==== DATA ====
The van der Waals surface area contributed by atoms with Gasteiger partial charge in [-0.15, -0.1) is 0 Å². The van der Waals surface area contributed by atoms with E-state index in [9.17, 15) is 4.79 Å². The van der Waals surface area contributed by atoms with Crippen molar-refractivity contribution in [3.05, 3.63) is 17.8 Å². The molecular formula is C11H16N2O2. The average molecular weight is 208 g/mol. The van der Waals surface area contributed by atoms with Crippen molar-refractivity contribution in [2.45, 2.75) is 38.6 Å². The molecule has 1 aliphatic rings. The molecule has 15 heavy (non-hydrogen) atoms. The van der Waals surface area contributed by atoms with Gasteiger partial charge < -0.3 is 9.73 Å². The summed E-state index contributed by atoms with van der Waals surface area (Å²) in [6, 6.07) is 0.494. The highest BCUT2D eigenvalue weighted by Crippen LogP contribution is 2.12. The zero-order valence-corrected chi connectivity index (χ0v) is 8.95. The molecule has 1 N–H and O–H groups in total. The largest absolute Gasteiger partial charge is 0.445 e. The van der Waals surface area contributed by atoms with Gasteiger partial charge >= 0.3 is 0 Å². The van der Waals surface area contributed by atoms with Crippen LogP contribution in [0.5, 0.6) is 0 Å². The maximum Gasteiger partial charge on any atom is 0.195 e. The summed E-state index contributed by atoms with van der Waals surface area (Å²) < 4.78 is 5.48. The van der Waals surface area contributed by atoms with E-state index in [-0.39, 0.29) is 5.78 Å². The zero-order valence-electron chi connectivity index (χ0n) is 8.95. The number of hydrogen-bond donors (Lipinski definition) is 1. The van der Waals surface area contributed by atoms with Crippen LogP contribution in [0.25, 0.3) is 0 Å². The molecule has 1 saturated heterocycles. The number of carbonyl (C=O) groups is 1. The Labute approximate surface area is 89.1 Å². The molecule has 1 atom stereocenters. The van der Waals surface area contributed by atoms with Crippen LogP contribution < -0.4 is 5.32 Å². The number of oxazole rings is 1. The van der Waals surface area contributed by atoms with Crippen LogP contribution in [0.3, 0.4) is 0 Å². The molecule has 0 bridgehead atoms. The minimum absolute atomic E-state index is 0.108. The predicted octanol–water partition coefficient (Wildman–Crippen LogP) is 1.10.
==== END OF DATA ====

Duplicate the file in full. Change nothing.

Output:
The van der Waals surface area contributed by atoms with Gasteiger partial charge in [-0.15, -0.1) is 0 Å². The van der Waals surface area contributed by atoms with E-state index in [9.17, 15) is 4.79 Å². The van der Waals surface area contributed by atoms with Crippen molar-refractivity contribution in [3.05, 3.63) is 17.8 Å². The molecular formula is C11H16N2O2. The average molecular weight is 208 g/mol. The van der Waals surface area contributed by atoms with Crippen molar-refractivity contribution in [2.45, 2.75) is 38.6 Å². The molecule has 1 aliphatic rings. The molecule has 15 heavy (non-hydrogen) atoms. The van der Waals surface area contributed by atoms with Gasteiger partial charge < -0.3 is 9.73 Å². The summed E-state index contributed by atoms with van der Waals surface area (Å²) in [6, 6.07) is 0.494. The highest BCUT2D eigenvalue weighted by Crippen LogP contribution is 2.12. The zero-order valence-corrected chi connectivity index (χ0v) is 8.95. The molecule has 1 N–H and O–H groups in total. The largest absolute Gasteiger partial charge is 0.445 e. The van der Waals surface area contributed by atoms with Gasteiger partial charge >= 0.3 is 0 Å². The van der Waals surface area contributed by atoms with Crippen LogP contribution in [0.5, 0.6) is 0 Å². The maximum Gasteiger partial charge on any atom is 0.195 e. The summed E-state index contributed by atoms with van der Waals surface area (Å²) < 4.78 is 5.48. The van der Waals surface area contributed by atoms with E-state index in [-0.39, 0.29) is 5.78 Å². The zero-order valence-electron chi connectivity index (χ0n) is 8.95. The number of hydrogen-bond donors (Lipinski definition) is 1. The van der Waals surface area contributed by atoms with Crippen LogP contribution in [0.25, 0.3) is 0 Å². The molecule has 1 saturated heterocycles. The number of carbonyl (C=O) groups is 1. The Labute approximate surface area is 89.1 Å². The molecule has 1 atom stereocenters. The van der Waals surface area contributed by atoms with Crippen LogP contribution < -0.4 is 5.32 Å². The number of oxazole rings is 1. The van der Waals surface area contributed by atoms with Crippen LogP contribution in [0.3, 0.4) is 0 Å². The molecule has 0 bridgehead atoms. The minimum absolute atomic E-state index is 0.108. The predicted octanol–water partition coefficient (Wildman–Crippen LogP) is 1.10.